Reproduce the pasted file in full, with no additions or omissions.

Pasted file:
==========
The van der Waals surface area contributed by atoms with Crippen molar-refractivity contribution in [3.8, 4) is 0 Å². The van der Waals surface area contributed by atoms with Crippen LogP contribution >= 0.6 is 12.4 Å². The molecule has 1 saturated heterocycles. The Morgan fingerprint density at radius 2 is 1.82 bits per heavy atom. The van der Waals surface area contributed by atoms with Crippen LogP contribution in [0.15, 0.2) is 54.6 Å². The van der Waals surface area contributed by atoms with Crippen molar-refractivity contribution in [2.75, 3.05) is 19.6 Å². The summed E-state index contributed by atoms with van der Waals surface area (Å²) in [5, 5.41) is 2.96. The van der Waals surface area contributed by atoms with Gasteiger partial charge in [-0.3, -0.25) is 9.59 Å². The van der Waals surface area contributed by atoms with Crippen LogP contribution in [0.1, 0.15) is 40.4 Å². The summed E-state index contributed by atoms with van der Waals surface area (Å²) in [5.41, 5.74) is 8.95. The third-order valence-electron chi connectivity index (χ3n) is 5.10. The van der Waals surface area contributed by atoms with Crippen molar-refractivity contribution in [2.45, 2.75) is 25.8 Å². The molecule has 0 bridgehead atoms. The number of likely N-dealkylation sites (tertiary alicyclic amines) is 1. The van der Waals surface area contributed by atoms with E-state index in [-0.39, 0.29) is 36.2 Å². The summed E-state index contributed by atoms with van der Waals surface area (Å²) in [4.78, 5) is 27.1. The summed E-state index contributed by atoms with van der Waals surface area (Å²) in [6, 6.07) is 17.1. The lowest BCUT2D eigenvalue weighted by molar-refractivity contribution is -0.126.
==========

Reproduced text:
The van der Waals surface area contributed by atoms with Crippen molar-refractivity contribution in [3.8, 4) is 0 Å². The van der Waals surface area contributed by atoms with Crippen LogP contribution >= 0.6 is 12.4 Å². The molecule has 1 saturated heterocycles. The Morgan fingerprint density at radius 2 is 1.82 bits per heavy atom. The van der Waals surface area contributed by atoms with Crippen LogP contribution in [0.15, 0.2) is 54.6 Å². The van der Waals surface area contributed by atoms with Crippen molar-refractivity contribution in [2.75, 3.05) is 19.6 Å². The summed E-state index contributed by atoms with van der Waals surface area (Å²) in [5, 5.41) is 2.96. The van der Waals surface area contributed by atoms with Gasteiger partial charge in [-0.3, -0.25) is 9.59 Å². The van der Waals surface area contributed by atoms with Crippen LogP contribution in [0.1, 0.15) is 40.4 Å². The summed E-state index contributed by atoms with van der Waals surface area (Å²) in [5.41, 5.74) is 8.95. The third-order valence-electron chi connectivity index (χ3n) is 5.10. The van der Waals surface area contributed by atoms with Crippen molar-refractivity contribution in [2.45, 2.75) is 25.8 Å². The molecule has 0 bridgehead atoms. The number of likely N-dealkylation sites (tertiary alicyclic amines) is 1. The van der Waals surface area contributed by atoms with E-state index in [-0.39, 0.29) is 36.2 Å². The summed E-state index contributed by atoms with van der Waals surface area (Å²) in [4.78, 5) is 27.1. The summed E-state index contributed by atoms with van der Waals surface area (Å²) in [6, 6.07) is 17.1. The lowest BCUT2D eigenvalue weighted by molar-refractivity contribution is -0.126.